Shlomo Mendlovic, the director of the Shalvata Mental Health Center, affiliated with Clalit, added, “Our newly developed program trains resilience coaches who enable many to cope using simple, accessible methods, under professional and supportive guidance, with various mental symptoms and distresses. The program’s uniqueness, shaped in line with global models, is that it doesn’t just offer treatment in the conventional sense, but rather helps those in mental distress to unearth their inherent healing and recovery powers.”

When Mendlovic was asked about the implications for a patient unable to receive timely mental health treatment due to long wait times, he explained, “Efforts are underway to address urgent acute cases. Every doctor exercises medical discretion to prioritize urgent cases, referring them to Clalit’s clinics or its unique service tracks available both traditionally and online.”

According to Mendlovic, the services include several new initiatives. One is crisis intervention teams for youth: Online treatment for children and adolescents in crisis requiring swift and professional intervention. Clalit underscores the importance of prompt intervention in children’s new crises.

Another initiative is Crisis Intervention, a novel service route offering short, focused online interventions to minimize unnecessary waiting times.

Sigal Sidlik Alon, Clalit’s national psychologist, emphasized, “The number of referrals to mental health services has surged in recent years. Prompt and focused intervention can prevent the evolution of severe and significant mental disorders later on. In crisis moments, especially among children, providing an immediate response when the problem starts can avert deterioration and exacerbate the situation. With parental support, it’s crucial to harness the children’s strengths and capacity to overcome and deal with the situation. Immediate and quick response is pivotal for a relatively speedy return to normalcy.” According to Clalit, the service is operated by professional treatment teams providing quick online responses to children and adolescents in crises. If behavioral or mood changes are observed, such as depression, withdrawal, anxiety, and avoidance of social activities, consulting with pediatricians about the “Crisis Intervention” service is advisable. The treatment will be offered online by psychologists, social workers, and child psychiatrists once or twice a week for 3-10 sessions.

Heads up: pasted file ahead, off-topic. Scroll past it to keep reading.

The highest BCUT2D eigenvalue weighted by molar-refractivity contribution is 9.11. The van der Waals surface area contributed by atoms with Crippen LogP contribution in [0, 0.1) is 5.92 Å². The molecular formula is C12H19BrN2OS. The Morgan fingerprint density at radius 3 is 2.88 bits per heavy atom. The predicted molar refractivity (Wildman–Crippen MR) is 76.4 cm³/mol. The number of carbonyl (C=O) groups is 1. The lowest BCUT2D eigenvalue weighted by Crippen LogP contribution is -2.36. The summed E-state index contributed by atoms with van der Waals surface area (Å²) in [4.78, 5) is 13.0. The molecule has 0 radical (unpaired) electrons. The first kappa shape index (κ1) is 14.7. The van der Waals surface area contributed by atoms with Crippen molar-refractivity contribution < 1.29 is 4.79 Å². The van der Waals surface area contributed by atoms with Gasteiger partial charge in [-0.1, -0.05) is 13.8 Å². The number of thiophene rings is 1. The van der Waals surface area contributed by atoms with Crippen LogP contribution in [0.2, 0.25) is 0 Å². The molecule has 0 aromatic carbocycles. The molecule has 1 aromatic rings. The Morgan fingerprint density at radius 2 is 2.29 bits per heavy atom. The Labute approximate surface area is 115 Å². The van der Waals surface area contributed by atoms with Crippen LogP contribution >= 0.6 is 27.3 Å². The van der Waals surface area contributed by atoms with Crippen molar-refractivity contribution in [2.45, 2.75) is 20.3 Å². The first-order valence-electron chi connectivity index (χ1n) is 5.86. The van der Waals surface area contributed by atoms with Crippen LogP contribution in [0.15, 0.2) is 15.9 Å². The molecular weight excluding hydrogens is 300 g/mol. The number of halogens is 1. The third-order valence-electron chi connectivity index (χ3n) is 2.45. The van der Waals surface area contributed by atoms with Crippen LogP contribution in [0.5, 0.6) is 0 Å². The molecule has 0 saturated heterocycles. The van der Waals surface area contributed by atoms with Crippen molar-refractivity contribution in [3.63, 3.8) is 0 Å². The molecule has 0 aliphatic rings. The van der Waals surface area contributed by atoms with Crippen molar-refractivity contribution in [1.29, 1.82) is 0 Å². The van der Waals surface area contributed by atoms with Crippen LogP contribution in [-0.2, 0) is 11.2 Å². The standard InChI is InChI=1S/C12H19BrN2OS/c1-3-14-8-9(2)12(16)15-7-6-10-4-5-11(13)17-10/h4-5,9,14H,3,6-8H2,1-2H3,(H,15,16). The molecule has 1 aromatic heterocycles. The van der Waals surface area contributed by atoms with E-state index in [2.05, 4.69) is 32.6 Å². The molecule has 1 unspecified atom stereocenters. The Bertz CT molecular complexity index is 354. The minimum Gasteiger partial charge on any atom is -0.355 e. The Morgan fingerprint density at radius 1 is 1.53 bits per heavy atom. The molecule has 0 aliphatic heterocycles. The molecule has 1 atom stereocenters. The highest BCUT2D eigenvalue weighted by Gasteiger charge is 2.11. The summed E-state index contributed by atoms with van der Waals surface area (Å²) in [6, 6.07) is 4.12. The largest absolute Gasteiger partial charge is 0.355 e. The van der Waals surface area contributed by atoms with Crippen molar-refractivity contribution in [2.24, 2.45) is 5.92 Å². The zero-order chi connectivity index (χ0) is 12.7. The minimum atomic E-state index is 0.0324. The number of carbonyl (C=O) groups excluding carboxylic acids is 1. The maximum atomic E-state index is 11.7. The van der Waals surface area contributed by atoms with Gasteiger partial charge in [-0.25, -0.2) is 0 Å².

Last month, Geha Mental Health Center, part of the Clalit group, opened a new, advanced trauma and crisis treatment center named “Olympia Center.”

The “Olympia” center for Trauma and Crisis comprises multidisciplinary teams, including psychiatrists, psychologists, social workers, expressive and creative therapy therapists, and occupational therapists. They will provide an array of trauma-focused treatments like cognitive-behavioral therapy, trauma-focused group therapy, and treatments integrating advanced technologies such as neurofeedback and virtual reality. The center prioritizes individuals displaced from the surrounding areas and the North and those who have experienced severe trauma. Geha’s director, Prof. Gil Zaltzman, noted, “The public has undergone significant and prolonged turmoil due to the severe events. We are witnessing a large number of victims, categorized into various circles of exposure and harm, underscoring the urgency for rapid therapeutic response. Past experiences teach us that most of those exposed will recover from acute stress reaction symptoms. Still, some may develop a chronic, long-term post-traumatic syndrome, preventable through rapid and professional intervention, which we will provide at the new center.”